The youth-written stories in YCteen give inspiration and information to teens in foster care while offering staff insight into those teens’ struggles.

Email Newsletter icon
Write for Youth Communication: Video
Behind the Scenes: Teen writers describe what it's like to work at YCteen.
Follow us on:
Share Youth Communication Follow YCteen on Facebook Follow YCteen on YouTube Follow YCteen on Twitter
Follow YCteen on Facebook Follow YCteen on YouTube Follow YCteen on Twitter
Teacher Lesson Return to "I Did It for My Mom"
I Did It for My Mom
horizontal rule
Encouragement That Keeps on Giving

Pre-Reading Activity: 10 minutes
Write the following prompt on the board or chart paper, and give everyone a few minutes to think about it and write a response:

Write down a piece of encouragement or help that has stuck with you. (The person who cheered you on doesn’t have to be around anymore.) What was it about these words or this action that inspired you? Did you stick with something or accomplish something because of the encouragement or help?

After a few minutes, ask group members to share. Let them pass if they want to and give them a second chance at the end; they may want to read after all when they hear other people’s examples. Tell the group to pay attention to each other’s responses and jot down any that they especially relate to.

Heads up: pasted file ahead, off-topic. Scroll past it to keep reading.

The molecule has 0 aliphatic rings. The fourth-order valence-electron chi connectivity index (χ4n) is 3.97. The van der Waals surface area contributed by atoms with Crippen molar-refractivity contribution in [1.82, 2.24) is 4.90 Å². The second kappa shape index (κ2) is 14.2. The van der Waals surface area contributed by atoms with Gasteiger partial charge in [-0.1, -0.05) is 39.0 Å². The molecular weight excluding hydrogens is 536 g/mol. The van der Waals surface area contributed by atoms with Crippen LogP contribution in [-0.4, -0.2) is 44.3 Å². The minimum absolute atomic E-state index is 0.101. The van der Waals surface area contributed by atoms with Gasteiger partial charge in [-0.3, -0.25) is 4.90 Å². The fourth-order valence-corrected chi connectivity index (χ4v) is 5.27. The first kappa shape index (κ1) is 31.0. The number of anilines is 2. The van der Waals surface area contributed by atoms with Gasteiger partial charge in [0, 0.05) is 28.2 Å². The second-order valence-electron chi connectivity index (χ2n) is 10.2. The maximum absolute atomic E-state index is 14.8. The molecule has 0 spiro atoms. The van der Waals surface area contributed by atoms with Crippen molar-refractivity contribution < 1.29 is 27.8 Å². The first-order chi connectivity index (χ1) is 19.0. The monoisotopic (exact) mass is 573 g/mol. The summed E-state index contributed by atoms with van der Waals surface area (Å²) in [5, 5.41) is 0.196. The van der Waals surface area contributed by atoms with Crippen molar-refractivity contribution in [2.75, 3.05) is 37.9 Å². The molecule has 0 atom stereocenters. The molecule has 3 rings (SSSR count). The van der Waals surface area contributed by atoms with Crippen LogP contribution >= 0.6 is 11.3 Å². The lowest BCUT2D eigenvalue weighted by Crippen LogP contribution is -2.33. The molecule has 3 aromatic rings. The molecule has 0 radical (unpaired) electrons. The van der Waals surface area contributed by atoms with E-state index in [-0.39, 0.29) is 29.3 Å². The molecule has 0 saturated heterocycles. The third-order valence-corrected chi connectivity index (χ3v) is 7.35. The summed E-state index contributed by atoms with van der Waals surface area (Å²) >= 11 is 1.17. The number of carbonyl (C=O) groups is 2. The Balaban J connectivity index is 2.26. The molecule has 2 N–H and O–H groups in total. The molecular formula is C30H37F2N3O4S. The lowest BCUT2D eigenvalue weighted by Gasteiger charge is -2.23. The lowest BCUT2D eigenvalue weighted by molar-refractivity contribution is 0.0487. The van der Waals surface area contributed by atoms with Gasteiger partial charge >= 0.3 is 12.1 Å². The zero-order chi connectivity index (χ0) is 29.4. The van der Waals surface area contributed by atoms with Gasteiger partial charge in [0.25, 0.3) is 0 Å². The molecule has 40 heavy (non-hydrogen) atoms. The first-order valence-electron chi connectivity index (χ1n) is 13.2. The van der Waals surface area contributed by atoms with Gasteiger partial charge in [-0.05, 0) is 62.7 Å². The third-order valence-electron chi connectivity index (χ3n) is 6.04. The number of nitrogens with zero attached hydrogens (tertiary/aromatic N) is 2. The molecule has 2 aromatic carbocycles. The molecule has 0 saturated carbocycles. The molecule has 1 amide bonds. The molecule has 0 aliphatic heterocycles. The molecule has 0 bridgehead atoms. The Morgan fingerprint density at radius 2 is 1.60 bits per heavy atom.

Read the Story: 10 minutes
As a group read “I Did It for My Mom” by Johileny Meran out loud. Go around in a circle and have everyone read; give people permission to pass.

Group Discussion: 20 minutes
Remind the group of the prompt they wrote about earlier, and ask them to do the same exercise for Johileny. How did her mom encourage and help her? [She fought for her right to be in school; she moved to the U.S. so Johileny could get surgery; she got her on the schoolbus in her wheelchair and bought her puzzles to keep her mind occupied; she gave her the pep talk when Johileny was 7 that teachers would underestimate her but she had to keep trying.] How did this help? [Johileny drew strength from the memories of her mom and graduated at the top of her class.]

Ask the group what “resilience” means. If they don’t know, explain that it’s the ability to persist when things are hard, like Johileny did. Ask, “Where does resilience come from? What helps people able to be resilient when bad things happen?” One answer is encouragement, but maybe they have others. If nobody says it, point out that helping and encouraging others can make you feel better and even stronger. Invite anyone to give advice or encouragement to someone else in the group, based on what they shared earlier.
horizontal rule
[Other Teacher Resources]
(FCYU-2016-10-16)

Visit Our Online Store